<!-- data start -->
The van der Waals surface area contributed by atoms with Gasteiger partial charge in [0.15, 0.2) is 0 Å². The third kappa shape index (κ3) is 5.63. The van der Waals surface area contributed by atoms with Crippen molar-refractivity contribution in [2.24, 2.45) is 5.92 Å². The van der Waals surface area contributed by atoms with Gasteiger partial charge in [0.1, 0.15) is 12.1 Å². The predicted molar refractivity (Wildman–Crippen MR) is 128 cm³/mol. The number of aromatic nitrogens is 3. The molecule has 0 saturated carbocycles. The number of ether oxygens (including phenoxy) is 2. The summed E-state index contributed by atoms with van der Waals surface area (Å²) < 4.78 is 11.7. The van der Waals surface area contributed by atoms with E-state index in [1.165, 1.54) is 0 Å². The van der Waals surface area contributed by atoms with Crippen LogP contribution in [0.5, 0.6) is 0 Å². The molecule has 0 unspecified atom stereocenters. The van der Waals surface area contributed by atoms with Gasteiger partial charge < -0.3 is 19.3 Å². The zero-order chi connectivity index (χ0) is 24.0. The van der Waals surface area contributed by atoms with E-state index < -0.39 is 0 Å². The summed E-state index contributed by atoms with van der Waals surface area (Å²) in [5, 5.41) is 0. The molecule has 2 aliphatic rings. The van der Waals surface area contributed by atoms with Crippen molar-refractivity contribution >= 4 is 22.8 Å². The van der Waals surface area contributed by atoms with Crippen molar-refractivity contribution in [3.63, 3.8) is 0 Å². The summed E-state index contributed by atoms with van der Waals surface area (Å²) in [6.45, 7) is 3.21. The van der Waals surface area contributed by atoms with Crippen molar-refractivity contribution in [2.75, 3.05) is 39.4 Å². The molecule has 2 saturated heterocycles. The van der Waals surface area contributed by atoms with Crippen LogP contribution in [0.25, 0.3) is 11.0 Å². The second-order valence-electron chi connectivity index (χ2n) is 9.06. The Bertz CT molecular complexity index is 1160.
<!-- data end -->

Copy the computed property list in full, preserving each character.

The van der Waals surface area contributed by atoms with Gasteiger partial charge in [0.15, 0.2) is 0 Å². The third kappa shape index (κ3) is 5.63. The van der Waals surface area contributed by atoms with Crippen molar-refractivity contribution in [2.24, 2.45) is 5.92 Å². The van der Waals surface area contributed by atoms with Gasteiger partial charge in [0.1, 0.15) is 12.1 Å². The predicted molar refractivity (Wildman–Crippen MR) is 128 cm³/mol. The number of aromatic nitrogens is 3. The molecule has 0 saturated carbocycles. The number of ether oxygens (including phenoxy) is 2. The summed E-state index contributed by atoms with van der Waals surface area (Å²) < 4.78 is 11.7. The van der Waals surface area contributed by atoms with E-state index in [1.165, 1.54) is 0 Å². The van der Waals surface area contributed by atoms with Crippen LogP contribution in [0.5, 0.6) is 0 Å². The molecule has 0 unspecified atom stereocenters. The van der Waals surface area contributed by atoms with Gasteiger partial charge < -0.3 is 19.3 Å². The zero-order chi connectivity index (χ0) is 24.0. The van der Waals surface area contributed by atoms with E-state index < -0.39 is 0 Å². The summed E-state index contributed by atoms with van der Waals surface area (Å²) in [5, 5.41) is 0. The molecule has 2 aliphatic rings. The van der Waals surface area contributed by atoms with Crippen molar-refractivity contribution >= 4 is 22.8 Å². The van der Waals surface area contributed by atoms with Crippen molar-refractivity contribution in [3.63, 3.8) is 0 Å². The summed E-state index contributed by atoms with van der Waals surface area (Å²) in [6.45, 7) is 3.21. The van der Waals surface area contributed by atoms with Crippen molar-refractivity contribution in [2.75, 3.05) is 39.4 Å². The molecule has 2 saturated heterocycles. The van der Waals surface area contributed by atoms with Crippen LogP contribution in [0.25, 0.3) is 11.0 Å². The second-order valence-electron chi connectivity index (χ2n) is 9.06. The Bertz CT molecular complexity index is 1160.